X
Nhấn vào đây để đến phiên bản di động của trang web.

Diễn đàn trợ giúp

How to prevent DOWNLOADING of video (not merely prevent autoplay) in Firefox

Được đăng

This may sound like word games, but I'm not trying to be funny, merely specific.

So I'm on a network with limited bandwidth. Therefore it's critical for me to understand what settings I can configure (if any) that will prevent the DOWNLOAD of video and/or large images from web sites.

For example, your basic site nowadays probably uses HTML5 and may use that vs. the old-style Flash plug-ins to embed video. And yep classic HTML links with references to image files for the images.

Back in the day you could configure a browser to ignore these references and then the browser would not even attempt to fetch the referenced image or video files. I've recently started using Firefox again, and I'm trying to learn how Firefox handles this in the HTML5 era (or rather what dumb users like me are supposed to do nowadays).

I'm noticing most of the help literature is regarding disabling settings of the auto-PLAY feature. However, due to my ignorance of modern Firefox, perhaps I'm reading it wrong, but most of it seems to involve disabling plug-ins that activate after the file is downloaded, not preventing the actual download. Similar to if I'm using Microsoft Word to view a DOCX file from a web site, uninstalling Word doesn't prevent the DOCX file from downloading. What I don't want to do is cheerfully disable the video playing while my browser still happily downloads the video in the background... because my main goal is not to avoid the annoyance of autoplay, but my goal is to conserve bandwidth on my connection.

FYI I'm using the latest version of Firefox Quantum on Manjaro Linux.

Thanks for advice anyone can provide in helping bring me into the "now" of modern Firefox, or who can point me to any further help articles or instructions to help educate me about this. If I'm over-reading and disabling auto-PLAY also inherently disables the downloading of the associated media, super, but that distinction is not obvious in any of the documentation I've seen so far.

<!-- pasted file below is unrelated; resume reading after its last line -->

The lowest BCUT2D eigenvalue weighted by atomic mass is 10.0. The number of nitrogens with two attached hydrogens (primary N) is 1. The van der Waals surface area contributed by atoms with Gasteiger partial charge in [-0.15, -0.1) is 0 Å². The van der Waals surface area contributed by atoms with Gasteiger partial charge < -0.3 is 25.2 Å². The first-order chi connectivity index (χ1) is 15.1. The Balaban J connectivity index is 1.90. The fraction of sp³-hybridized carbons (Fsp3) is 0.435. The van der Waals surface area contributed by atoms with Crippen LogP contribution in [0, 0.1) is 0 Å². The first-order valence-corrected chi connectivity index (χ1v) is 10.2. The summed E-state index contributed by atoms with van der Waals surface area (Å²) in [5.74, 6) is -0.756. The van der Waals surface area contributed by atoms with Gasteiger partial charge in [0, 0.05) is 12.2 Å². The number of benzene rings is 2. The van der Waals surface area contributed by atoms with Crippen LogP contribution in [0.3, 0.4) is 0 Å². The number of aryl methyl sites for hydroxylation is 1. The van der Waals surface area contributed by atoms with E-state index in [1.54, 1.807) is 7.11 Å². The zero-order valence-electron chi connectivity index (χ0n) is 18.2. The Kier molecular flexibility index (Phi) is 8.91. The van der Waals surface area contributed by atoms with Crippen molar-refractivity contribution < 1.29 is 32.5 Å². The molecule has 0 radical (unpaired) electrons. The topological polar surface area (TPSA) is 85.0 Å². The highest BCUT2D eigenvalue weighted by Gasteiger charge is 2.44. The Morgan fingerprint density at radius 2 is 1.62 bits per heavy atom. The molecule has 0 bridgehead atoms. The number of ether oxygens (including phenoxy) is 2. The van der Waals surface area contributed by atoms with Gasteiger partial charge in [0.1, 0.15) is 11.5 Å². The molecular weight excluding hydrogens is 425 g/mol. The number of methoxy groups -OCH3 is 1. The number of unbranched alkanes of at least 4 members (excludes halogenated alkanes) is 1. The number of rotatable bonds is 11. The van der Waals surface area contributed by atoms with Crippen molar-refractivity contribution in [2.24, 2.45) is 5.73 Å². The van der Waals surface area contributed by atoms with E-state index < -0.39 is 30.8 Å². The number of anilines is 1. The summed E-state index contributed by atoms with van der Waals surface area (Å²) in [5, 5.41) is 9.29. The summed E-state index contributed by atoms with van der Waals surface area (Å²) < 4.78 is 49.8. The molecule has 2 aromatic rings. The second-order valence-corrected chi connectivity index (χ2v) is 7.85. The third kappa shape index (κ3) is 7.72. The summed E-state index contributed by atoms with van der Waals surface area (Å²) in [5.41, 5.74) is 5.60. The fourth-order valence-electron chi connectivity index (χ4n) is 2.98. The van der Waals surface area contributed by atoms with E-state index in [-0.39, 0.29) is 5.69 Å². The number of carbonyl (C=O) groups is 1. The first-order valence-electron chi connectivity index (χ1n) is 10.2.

Thanks!!

This may sound like word games, but I'm not trying to be funny, merely specific. So I'm on a network with limited bandwidth. Therefore it's critical for me to understand what settings I can configure (if any) that will prevent the DOWNLOAD of video and/or large images from web sites. For example, your basic site nowadays probably uses HTML5 and may use that vs. the old-style Flash plug-ins to embed video. And yep classic HTML links with references to image files for the images. Back in the day you could configure a browser to ignore these references and then the browser would not even attempt to fetch the referenced image or video files. I've recently started using Firefox again, and I'm trying to learn how Firefox handles this in the HTML5 era (or rather what dumb users like me are supposed to do nowadays). I'm noticing most of the help literature is regarding disabling settings of the auto-PLAY feature. However, due to my ignorance of modern Firefox, perhaps I'm reading it wrong, but most of it seems to involve disabling plug-ins that activate after the file is downloaded, not preventing the actual download. Similar to if I'm using Microsoft Word to view a DOCX file from a web site, uninstalling Word doesn't prevent the DOCX file from downloading. What I don't want to do is cheerfully disable the video playing while my browser still happily downloads the video in the background... because my main goal is not to avoid the annoyance of autoplay, but my goal is to conserve bandwidth on my connection. FYI I'm using the latest version of Firefox Quantum on Manjaro Linux. Thanks for advice anyone can provide in helping bring me into the "now" of modern Firefox, or who can point me to any further help articles or instructions to help educate me about this. If I'm over-reading and disabling auto-PLAY also inherently disables the downloading of the associated media, super, but that distinction is not obvious in any of the documentation I've seen so far. Thanks!!